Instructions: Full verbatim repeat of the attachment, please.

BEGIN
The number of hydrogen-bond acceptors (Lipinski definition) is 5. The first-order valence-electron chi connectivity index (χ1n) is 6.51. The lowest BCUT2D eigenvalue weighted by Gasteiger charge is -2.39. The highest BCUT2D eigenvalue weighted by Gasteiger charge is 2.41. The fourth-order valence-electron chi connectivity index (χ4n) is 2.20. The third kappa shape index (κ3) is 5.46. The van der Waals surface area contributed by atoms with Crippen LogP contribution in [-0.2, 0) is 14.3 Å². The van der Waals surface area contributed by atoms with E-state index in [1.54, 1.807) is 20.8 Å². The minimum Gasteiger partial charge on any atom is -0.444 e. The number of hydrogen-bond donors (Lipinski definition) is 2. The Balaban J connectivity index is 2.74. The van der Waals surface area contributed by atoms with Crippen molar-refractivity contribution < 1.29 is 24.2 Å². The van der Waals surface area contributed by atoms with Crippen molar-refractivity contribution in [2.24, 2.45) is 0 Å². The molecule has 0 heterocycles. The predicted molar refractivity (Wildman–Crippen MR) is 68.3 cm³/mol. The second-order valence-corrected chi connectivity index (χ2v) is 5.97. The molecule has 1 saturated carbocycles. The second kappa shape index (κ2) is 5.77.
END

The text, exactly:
The number of hydrogen-bond acceptors (Lipinski definition) is 5. The first-order valence-electron chi connectivity index (χ1n) is 6.51. The lowest BCUT2D eigenvalue weighted by Gasteiger charge is -2.39. The highest BCUT2D eigenvalue weighted by Gasteiger charge is 2.41. The fourth-order valence-electron chi connectivity index (χ4n) is 2.20. The third kappa shape index (κ3) is 5.46. The van der Waals surface area contributed by atoms with Crippen LogP contribution in [-0.2, 0) is 14.3 Å². The van der Waals surface area contributed by atoms with E-state index in [1.54, 1.807) is 20.8 Å². The minimum Gasteiger partial charge on any atom is -0.444 e. The number of hydrogen-bond donors (Lipinski definition) is 2. The Balaban J connectivity index is 2.74. The van der Waals surface area contributed by atoms with Crippen molar-refractivity contribution < 1.29 is 24.2 Å². The van der Waals surface area contributed by atoms with Crippen molar-refractivity contribution in [2.24, 2.45) is 0 Å². The molecule has 0 heterocycles. The predicted molar refractivity (Wildman–Crippen MR) is 68.3 cm³/mol. The second-order valence-corrected chi connectivity index (χ2v) is 5.97. The molecule has 1 saturated carbocycles. The second kappa shape index (κ2) is 5.77.